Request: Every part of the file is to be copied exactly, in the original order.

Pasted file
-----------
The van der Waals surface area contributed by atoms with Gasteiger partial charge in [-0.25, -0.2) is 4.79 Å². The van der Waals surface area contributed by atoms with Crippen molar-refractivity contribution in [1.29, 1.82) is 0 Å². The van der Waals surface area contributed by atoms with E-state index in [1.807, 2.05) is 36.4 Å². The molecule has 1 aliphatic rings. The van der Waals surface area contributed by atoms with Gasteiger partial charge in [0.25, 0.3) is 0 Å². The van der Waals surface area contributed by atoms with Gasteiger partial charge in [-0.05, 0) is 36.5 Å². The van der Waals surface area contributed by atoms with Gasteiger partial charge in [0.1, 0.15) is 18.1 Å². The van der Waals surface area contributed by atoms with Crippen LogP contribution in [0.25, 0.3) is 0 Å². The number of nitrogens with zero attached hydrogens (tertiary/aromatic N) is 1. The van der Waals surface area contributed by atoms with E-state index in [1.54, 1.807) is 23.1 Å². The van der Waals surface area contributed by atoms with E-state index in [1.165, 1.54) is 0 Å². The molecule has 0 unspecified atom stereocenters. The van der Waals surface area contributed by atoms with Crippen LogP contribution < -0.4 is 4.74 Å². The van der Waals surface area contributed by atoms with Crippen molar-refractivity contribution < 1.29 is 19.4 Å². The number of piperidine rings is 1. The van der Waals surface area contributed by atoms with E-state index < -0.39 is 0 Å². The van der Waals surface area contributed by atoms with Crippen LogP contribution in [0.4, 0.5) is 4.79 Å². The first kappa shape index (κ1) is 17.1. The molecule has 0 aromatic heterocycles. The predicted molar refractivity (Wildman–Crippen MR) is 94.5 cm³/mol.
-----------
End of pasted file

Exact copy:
The van der Waals surface area contributed by atoms with Gasteiger partial charge in [-0.25, -0.2) is 4.79 Å². The van der Waals surface area contributed by atoms with Crippen molar-refractivity contribution in [1.29, 1.82) is 0 Å². The van der Waals surface area contributed by atoms with E-state index in [1.807, 2.05) is 36.4 Å². The molecule has 1 aliphatic rings. The van der Waals surface area contributed by atoms with Gasteiger partial charge in [0.25, 0.3) is 0 Å². The van der Waals surface area contributed by atoms with Gasteiger partial charge in [-0.05, 0) is 36.5 Å². The van der Waals surface area contributed by atoms with Gasteiger partial charge in [0.1, 0.15) is 18.1 Å². The van der Waals surface area contributed by atoms with Crippen LogP contribution in [0.25, 0.3) is 0 Å². The number of nitrogens with zero attached hydrogens (tertiary/aromatic N) is 1. The van der Waals surface area contributed by atoms with E-state index in [1.54, 1.807) is 23.1 Å². The van der Waals surface area contributed by atoms with E-state index in [1.165, 1.54) is 0 Å². The molecule has 0 unspecified atom stereocenters. The van der Waals surface area contributed by atoms with Crippen LogP contribution < -0.4 is 4.74 Å². The van der Waals surface area contributed by atoms with Crippen molar-refractivity contribution < 1.29 is 19.4 Å². The number of piperidine rings is 1. The van der Waals surface area contributed by atoms with E-state index < -0.39 is 0 Å². The van der Waals surface area contributed by atoms with Crippen LogP contribution in [0.4, 0.5) is 4.79 Å². The first kappa shape index (κ1) is 17.1. The molecule has 0 aromatic heterocycles. The predicted molar refractivity (Wildman–Crippen MR) is 94.5 cm³/mol.